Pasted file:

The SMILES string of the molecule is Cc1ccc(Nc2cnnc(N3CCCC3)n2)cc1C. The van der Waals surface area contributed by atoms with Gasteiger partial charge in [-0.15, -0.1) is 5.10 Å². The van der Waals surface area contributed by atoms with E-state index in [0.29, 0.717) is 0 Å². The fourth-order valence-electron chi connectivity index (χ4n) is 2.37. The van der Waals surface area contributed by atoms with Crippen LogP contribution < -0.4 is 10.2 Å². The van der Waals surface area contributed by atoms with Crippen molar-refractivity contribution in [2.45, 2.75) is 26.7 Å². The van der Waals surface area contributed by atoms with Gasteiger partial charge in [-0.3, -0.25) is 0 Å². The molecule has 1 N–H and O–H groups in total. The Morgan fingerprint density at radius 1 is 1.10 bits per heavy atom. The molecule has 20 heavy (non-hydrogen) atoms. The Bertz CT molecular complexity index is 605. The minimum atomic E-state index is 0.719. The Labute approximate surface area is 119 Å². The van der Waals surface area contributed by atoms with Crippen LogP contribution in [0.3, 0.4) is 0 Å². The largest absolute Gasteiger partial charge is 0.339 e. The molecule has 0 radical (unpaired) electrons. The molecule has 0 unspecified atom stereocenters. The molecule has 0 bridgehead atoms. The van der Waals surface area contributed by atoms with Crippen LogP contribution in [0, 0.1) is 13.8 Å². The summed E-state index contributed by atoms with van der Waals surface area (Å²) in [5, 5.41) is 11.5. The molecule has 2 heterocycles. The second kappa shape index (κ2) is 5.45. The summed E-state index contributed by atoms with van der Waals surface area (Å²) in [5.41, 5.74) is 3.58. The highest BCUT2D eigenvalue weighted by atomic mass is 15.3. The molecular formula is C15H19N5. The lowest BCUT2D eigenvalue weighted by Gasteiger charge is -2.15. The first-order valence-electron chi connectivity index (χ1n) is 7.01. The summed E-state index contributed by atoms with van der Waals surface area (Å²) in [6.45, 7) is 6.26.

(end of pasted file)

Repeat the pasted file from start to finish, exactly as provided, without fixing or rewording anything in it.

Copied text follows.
The SMILES string of the molecule is Cc1ccc(Nc2cnnc(N3CCCC3)n2)cc1C. The van der Waals surface area contributed by atoms with Gasteiger partial charge in [-0.15, -0.1) is 5.10 Å². The van der Waals surface area contributed by atoms with E-state index in [0.29, 0.717) is 0 Å². The fourth-order valence-electron chi connectivity index (χ4n) is 2.37. The van der Waals surface area contributed by atoms with Crippen LogP contribution < -0.4 is 10.2 Å². The van der Waals surface area contributed by atoms with Crippen molar-refractivity contribution in [2.45, 2.75) is 26.7 Å². The van der Waals surface area contributed by atoms with Gasteiger partial charge in [-0.3, -0.25) is 0 Å². The molecule has 1 N–H and O–H groups in total. The Morgan fingerprint density at radius 1 is 1.10 bits per heavy atom. The molecule has 20 heavy (non-hydrogen) atoms. The Bertz CT molecular complexity index is 605. The minimum atomic E-state index is 0.719. The Labute approximate surface area is 119 Å². The van der Waals surface area contributed by atoms with Crippen LogP contribution in [0.3, 0.4) is 0 Å². The largest absolute Gasteiger partial charge is 0.339 e. The molecule has 0 radical (unpaired) electrons. The molecule has 0 unspecified atom stereocenters. The molecule has 0 bridgehead atoms. The van der Waals surface area contributed by atoms with Crippen LogP contribution in [0, 0.1) is 13.8 Å². The summed E-state index contributed by atoms with van der Waals surface area (Å²) in [5, 5.41) is 11.5. The molecule has 2 heterocycles. The second kappa shape index (κ2) is 5.45. The summed E-state index contributed by atoms with van der Waals surface area (Å²) in [5.41, 5.74) is 3.58. The highest BCUT2D eigenvalue weighted by atomic mass is 15.3. The molecular formula is C15H19N5. The lowest BCUT2D eigenvalue weighted by Gasteiger charge is -2.15. The first-order valence-electron chi connectivity index (χ1n) is 7.01. The summed E-state index contributed by atoms with van der Waals surface area (Å²) in [6.45, 7) is 6.26.